"Sweetie," Linda said, "I would never do that. I would never recommend a dish just because I think it would have more appeal to Americans."
That's not something you hear at many ethnic restaurants, but Linda is no ordinary server. She works at the latest Vietnamese restaurant to become popular with the city's foodies, Bamboo Grill and Hot Pot (4646 Buford Highway, 678-580-1727). Linda knows the five-page menu in-depth and, despite apparently being Vietnamese, has a strong dose of classic Southern waitress in her demeanor. I haven't been called "sweetie" so many times since I haunted the Majestic Diner during late nights 25 years ago.
There is a lot to experience on the menu at Bamboo Grill, but there are a few dishes regarded as specialties. As it happens, they are labor-intensive for the diner, most notably, the hot pot or lau. There are three hot pots available at the restaurant, but Linda insisted that Wayne, our friend Rose and I order the lau Thailand. I got concerned that we were going to be eating a Vietnamese version of tom yum soup. Linda assured me that the dish, although definitely featuring Thai ingredients, was thoroughly Vietnamese. She gave me a quick description of regional influences in Vietnamese cooking, concluding with the assertion, "Even if it says 'lau Thailand,' it's very Vietnamese." Indeed, the hot pot itself originated in China, I believe, and the complexity of the flavor depends on whether you're in the more straightforward North or the herb-loving South. Vietnamese cuisine is famously fusionesque.
The chicken-based broth, redolent of tom yum seasonings, came to the table in a huge pot – even though it was supposedly only for two – with a gas flame that Linda turned up to high. She instructed us to deposit a (huge) sampling of seafood and a (huge) number of herbs and veggies (such as banana blossoms) in the pot, which we extracted quickly and ate with rice noodles.
We had no idea that this would be such a large quantity and had already consumed a plate of rice paper rolls containing grilled pork, cigarette-thin spring rolls, mint, cucumber, shrimp and herbs.
But, wait, there's more.
There was no way I was leaving the restaurant without trying one of the clay pot dishes. For reasons I don't understand, these are relatively hard to find in our city. Years ago, there was a Vietnamese restaurant on Lenox Road (where Moto Bistro is located now) where I became addicted to these. The pots include meats cooked until caramelized in sweet-salty fish sauce. Rice typically is also cooked in the pot and likewise becomes caramelized – to the degree that the rice lining the pot is deliciously crunchy.
Linda recommended that we try the seafood and rice clay pot with fresh vegetables (no. 28 on the menu and staggeringly inexpensive at $7.50). Rose and I ended up in a virtual fork fight for the last of the rice.
Let me reiterate that this was a huge meal for three people (and cost only $42 total). I gave out well before my determined dining companions. Wayne believes that not cleaning your plate, no matter the risk of explosion, is tantamount to laughing at starving people on their death beds.
He and I returned a week later and had a second meal just as good as the first. Linda insisted we undertake another do-it-yourself meal – basically making our own rice-paper wraps from (another huge) assortment of grilled beef, pork, chicken and shrimp, along with herbs, lettuce, star fruit and marinated daikon and carrots. We've had this same dish at nearby Chateau de Saigon several times and I confess I find the ritual a bit tedious, even though the results are delicious.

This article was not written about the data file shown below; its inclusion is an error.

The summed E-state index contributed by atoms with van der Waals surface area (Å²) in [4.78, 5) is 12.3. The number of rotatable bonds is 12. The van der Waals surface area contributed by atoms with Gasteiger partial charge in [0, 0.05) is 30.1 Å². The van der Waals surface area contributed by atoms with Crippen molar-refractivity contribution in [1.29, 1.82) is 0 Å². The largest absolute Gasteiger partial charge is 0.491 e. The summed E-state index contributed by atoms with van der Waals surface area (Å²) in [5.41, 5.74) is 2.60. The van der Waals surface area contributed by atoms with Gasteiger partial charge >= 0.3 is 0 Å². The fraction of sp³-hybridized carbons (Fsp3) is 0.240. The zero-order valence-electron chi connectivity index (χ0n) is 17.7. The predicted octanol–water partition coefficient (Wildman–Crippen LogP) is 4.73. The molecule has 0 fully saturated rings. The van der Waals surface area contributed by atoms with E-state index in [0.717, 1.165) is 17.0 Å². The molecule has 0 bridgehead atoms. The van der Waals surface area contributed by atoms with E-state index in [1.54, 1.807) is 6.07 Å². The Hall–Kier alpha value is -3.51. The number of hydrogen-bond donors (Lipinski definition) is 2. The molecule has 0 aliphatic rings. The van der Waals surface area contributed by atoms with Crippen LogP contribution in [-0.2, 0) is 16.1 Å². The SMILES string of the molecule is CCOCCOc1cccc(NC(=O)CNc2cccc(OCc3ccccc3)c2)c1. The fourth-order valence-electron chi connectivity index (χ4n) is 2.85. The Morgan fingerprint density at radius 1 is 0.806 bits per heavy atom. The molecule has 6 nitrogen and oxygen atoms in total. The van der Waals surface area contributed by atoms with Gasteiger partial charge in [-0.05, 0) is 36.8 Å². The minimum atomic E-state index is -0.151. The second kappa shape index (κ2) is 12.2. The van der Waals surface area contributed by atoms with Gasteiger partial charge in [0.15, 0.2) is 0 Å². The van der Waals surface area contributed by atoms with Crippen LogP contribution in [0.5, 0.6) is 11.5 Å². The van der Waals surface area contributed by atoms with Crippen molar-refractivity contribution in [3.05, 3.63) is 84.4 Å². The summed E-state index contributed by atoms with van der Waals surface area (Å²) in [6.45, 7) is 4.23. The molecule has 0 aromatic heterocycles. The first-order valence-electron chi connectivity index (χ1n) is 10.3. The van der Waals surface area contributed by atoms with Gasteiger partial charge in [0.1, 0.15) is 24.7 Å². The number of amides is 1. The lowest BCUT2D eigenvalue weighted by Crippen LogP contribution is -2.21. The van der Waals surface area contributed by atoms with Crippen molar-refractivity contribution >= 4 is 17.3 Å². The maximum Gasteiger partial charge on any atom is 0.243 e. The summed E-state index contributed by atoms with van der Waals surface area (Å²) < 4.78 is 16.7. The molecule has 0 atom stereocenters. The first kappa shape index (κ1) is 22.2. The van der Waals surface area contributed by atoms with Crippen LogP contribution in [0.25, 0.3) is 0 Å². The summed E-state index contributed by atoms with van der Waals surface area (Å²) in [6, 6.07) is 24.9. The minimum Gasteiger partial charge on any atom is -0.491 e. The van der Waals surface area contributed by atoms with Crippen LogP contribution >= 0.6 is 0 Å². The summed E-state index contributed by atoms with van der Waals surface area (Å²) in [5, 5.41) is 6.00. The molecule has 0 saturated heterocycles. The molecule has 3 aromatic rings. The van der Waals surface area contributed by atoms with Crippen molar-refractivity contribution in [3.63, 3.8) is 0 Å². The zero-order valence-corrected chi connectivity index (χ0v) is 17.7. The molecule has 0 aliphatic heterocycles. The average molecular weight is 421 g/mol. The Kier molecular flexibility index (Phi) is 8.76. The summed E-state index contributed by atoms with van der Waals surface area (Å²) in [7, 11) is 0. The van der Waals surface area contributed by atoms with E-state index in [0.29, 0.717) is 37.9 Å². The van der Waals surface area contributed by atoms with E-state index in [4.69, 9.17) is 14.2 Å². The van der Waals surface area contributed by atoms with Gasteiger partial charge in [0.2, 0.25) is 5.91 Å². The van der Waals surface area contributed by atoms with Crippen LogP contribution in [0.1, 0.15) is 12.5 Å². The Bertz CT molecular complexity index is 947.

Our second dish was off the menu. I told Linda that I loved Chateau de Saigon's crunchy rice dishes. The restaurant brings a plate-sized portion of the rice and you order the toppings of your choice.
Linda stiffened a bit when I asked about this. She explained that the rice should properly be made in a clay pot. "We don't do it that way," she said. I said that was fine; I was just curious. The next thing I knew, she was offering to have the chef pan-fry rice and prepare a topping of mixed seafood.
"In fact," she said, "I will have him make it so that you can actually dip the rice in the seafood – Vietnamese chips and salsa."
It wasn't quite that stiff, but the rice was absolutely addictive – thicker and more formed than the rice out of a clay pot and with a greater range of texture than Chateau de Saigon's. The mixed seafood, with a piquant fish sauce, was a perfect topping. Beg them to make it for you.
It is good to see another high-quality Vietnamese restaurant with a full menu open in our city. Things have never been the same since the loss of Bien Thuy, whose owner was well known for off-the-menu dishes that I've never encountered anywhere else in town. As we were paying after our second meal at Bamboo Grill, Linda attempted to entice me with an exotic dessert of layered custards and jellies and let me know exactly what I'd be eating for an entrée when I next visited.
Hurry and go.
Here and there
It doesn't seem to matter where I eat fast Middle Eastern food, I always find Olive Bistro's (650 Ponce de Leon Ave., 404-874-5336) the best. I stopped by for a quick dinner last week and had a side plate of peppery roasted eggplant and a chicken Caesar wrap. And some hummus, the city's best. And some baklava. And some falafel, also the city's best.
I also paid a visit to an old favorite – Fat Matt's Rib Shack. I'll never get used to the way they roll white bread around takeout ribs, but I do love the ribs. They are, despite the restaurant's name, low on fat, compared to many in town. I visited on a Tuesday night and couldn't get a seat inside. Apparently, the band had quite a following. The brain-rattling blues bands are half the fun here.